Game of Thrones premiered on HBO last night, and since it was a free preview weekend, I decided to tune in and give it a try. I generally only have HBO when True Blood is airing, since Bethanne and I also run True-Blood.net. After hearing so much about GoT from critics, publicists, and hopeful fans of George R. R. Martin’s novels, I almost didn’t want to watch the premiere so I wouldn’t be out the extra $15/mo when I got hooked. So, am I ordering HBO tomorrow? That would be a resounding…maybe.
I’ve not read the books, so everything about the story was new to me. Names, places, histories, politics, religion – my head was spinning within the first 10 minutes. Fortunately Sean Bean arrived and gave me a touchstone. He’s Eddard “Ned” Stark, patriarch of the Starks who rule Winterfell, a stronghold in the north of…something. Westeros, I think, although that might be another region. At any rate, Ned is married to Catelyn (the excellent Michelle Fairley, who I kept thinking was Frances Fisher) and father of five legitimate children and one illegitimate son. Just as I’m wrapping my head around all those connections and the necessity of beheading a deserter who is “babbling nonsense” about being attacked by White Walkers (note to Ned: he was telling the truth), we switch to a castle in the south where the Queen (hey, it’s Lena Headey without the wife beater and semi-automatic!) is being chastised by her brother. Turns out they’re twins and, um, a lot closer than this viewer is comfortable with, even if this is HBO.
On top of the twincest and beheadings, we have the ethereal Daenerys and her brother, Viserys, the last of a former ruling dynasty who are plotting to retake the throne. Well, Viserys is plotting and Dany is his pawn. After a disturbing scene in which he disrobes her and tells her to make the most of having a woman’s body, we learn that he’s marrying her off to a renowned warrior, who doesn’t speak any of the languages she knows, just so Viserys can have an army when he’s ready to invade. The wedding celebration involves public sex and an evisceration, followed by what looks like rape by the seashore for the wedding night. WHY AM I WATCHING THIS???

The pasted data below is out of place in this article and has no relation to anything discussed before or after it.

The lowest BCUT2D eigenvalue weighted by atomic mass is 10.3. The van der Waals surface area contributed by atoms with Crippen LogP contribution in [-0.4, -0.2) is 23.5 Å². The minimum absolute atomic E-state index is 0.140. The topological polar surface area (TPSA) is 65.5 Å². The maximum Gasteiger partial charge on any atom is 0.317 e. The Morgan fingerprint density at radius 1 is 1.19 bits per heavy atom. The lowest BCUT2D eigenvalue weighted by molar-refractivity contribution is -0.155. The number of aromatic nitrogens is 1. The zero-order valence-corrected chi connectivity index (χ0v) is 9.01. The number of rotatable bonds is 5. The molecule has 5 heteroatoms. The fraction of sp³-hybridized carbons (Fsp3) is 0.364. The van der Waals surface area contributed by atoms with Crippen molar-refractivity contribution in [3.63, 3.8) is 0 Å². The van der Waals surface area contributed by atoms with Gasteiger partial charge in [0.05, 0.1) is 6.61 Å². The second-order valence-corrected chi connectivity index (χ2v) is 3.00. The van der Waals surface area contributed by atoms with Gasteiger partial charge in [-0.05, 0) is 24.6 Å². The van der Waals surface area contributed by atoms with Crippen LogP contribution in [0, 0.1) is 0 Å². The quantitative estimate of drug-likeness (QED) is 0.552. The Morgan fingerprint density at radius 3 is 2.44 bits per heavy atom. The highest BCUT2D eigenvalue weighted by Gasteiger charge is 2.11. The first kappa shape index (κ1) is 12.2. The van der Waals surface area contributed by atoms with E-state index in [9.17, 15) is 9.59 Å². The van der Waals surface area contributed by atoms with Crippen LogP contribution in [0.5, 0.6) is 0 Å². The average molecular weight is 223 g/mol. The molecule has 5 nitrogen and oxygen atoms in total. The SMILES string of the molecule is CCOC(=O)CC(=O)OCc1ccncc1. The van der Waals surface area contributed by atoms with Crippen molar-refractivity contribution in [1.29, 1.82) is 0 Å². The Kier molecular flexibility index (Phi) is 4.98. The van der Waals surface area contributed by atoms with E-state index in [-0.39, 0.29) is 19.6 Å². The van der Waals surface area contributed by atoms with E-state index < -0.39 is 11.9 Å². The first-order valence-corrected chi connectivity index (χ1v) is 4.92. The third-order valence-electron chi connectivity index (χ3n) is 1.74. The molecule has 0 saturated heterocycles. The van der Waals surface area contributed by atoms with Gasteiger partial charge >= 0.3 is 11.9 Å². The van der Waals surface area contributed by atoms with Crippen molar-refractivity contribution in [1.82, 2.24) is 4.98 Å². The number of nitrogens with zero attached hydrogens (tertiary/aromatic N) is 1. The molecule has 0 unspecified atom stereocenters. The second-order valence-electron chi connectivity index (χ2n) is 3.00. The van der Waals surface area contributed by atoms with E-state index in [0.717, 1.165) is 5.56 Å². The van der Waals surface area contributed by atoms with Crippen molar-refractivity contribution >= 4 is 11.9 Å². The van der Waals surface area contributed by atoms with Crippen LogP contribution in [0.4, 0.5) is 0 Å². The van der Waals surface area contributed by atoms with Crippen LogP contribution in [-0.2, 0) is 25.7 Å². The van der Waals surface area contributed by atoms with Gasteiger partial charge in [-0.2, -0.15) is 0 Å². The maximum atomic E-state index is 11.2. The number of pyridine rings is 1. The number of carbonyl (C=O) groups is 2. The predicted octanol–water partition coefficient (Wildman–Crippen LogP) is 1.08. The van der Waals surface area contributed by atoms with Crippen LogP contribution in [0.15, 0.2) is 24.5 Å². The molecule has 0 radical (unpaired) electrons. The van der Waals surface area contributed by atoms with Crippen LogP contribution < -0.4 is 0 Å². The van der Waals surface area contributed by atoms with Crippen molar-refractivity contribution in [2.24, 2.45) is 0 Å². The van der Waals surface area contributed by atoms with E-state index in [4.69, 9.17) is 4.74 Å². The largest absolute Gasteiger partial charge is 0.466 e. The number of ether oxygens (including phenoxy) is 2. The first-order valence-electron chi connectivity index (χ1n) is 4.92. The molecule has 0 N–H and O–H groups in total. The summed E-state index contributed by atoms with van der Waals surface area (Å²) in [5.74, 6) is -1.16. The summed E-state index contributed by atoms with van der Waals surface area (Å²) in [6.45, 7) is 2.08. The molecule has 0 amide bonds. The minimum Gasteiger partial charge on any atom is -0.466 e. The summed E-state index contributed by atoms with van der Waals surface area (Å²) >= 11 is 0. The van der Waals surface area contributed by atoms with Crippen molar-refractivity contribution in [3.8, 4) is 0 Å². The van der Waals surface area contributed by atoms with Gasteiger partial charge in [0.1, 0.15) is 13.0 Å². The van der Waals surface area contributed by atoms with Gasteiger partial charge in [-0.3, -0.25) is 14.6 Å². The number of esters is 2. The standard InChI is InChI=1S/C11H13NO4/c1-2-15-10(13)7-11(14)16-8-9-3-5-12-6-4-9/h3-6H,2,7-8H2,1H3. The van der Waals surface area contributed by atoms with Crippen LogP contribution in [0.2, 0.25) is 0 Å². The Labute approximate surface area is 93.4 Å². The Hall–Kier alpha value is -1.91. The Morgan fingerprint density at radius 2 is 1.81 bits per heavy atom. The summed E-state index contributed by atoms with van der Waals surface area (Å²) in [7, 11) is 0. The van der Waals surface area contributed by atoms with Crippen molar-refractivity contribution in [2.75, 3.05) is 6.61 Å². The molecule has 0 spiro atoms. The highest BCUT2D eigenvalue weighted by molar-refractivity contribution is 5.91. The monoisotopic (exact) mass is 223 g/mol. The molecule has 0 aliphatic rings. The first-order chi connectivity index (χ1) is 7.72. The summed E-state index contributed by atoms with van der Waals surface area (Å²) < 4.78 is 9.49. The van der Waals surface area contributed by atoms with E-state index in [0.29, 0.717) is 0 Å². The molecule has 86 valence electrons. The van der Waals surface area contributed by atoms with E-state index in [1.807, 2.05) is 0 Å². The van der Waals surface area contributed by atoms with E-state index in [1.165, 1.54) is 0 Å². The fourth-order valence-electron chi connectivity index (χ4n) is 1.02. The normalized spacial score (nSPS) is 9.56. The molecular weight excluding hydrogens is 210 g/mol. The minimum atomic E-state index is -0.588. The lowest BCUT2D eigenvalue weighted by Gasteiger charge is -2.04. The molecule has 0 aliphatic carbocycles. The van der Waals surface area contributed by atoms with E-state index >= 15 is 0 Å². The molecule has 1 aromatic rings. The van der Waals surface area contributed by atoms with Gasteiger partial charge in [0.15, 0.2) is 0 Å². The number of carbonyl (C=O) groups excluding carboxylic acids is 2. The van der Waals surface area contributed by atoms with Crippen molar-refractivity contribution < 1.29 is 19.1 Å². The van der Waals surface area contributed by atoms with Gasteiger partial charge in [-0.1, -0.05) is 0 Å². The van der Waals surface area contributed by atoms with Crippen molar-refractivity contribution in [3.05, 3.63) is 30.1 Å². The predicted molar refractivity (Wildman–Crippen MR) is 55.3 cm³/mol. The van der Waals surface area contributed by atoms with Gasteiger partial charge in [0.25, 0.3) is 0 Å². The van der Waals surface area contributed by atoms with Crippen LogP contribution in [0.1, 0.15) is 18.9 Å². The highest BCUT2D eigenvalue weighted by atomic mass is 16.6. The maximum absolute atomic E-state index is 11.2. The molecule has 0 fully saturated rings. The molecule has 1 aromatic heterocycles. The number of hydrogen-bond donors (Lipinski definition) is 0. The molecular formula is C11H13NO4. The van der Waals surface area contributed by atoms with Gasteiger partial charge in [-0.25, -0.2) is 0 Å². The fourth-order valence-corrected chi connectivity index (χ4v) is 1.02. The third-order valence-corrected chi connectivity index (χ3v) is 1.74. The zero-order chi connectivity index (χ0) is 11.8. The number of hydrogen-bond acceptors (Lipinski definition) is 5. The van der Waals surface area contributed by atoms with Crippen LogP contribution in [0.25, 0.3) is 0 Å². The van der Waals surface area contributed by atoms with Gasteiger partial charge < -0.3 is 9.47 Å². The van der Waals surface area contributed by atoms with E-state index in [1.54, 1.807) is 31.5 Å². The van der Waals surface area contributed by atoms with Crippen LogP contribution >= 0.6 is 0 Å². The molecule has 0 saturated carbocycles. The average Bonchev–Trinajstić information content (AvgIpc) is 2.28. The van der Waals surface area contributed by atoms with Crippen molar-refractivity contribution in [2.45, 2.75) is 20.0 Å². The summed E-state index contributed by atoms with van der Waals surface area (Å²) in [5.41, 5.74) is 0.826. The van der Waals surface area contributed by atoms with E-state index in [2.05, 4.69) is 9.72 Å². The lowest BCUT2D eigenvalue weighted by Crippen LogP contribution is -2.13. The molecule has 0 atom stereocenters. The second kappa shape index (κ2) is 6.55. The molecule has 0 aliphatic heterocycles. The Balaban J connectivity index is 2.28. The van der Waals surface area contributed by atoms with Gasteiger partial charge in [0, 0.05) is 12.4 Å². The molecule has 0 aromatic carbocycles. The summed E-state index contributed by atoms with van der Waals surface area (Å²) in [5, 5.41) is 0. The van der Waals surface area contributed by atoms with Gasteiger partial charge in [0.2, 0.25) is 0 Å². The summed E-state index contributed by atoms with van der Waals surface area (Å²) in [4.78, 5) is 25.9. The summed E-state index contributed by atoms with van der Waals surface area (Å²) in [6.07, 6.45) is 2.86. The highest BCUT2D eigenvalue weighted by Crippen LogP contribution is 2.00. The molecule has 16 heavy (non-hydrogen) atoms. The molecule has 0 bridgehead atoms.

Violence and gore, sex and nudity are a vehicle for showing how these various cultures pursue and solidify power (what I mentioned above? not even half of the R-rated material in this first hour). Underneath all of that seems to be an interesting story about the quest for power both personal and political, and perhaps an examination of gender and power as well. I am interested to see how Daenerys fares with her warlord husband, and whether Viserys’ arrogance is the hindrance I hope it will be in his attempt at becoming King. Ned’s reluctant rise to second in command to the current King ought to provide drama, while his six children seem poised to give him gray hair in abundance. The Queen appears to have an agenda of her own, but I wonder if Catelyn Stark will end up foiling her plans.
So the real question is: can this Nice Girl get past the gross and the kinky to enjoy the rest of the story? At first glance, I didn’t think I could, but further consideration has me curious about so many of the plots, I think Game of Thrones deserves another chance. What did you think? Will you keep watching?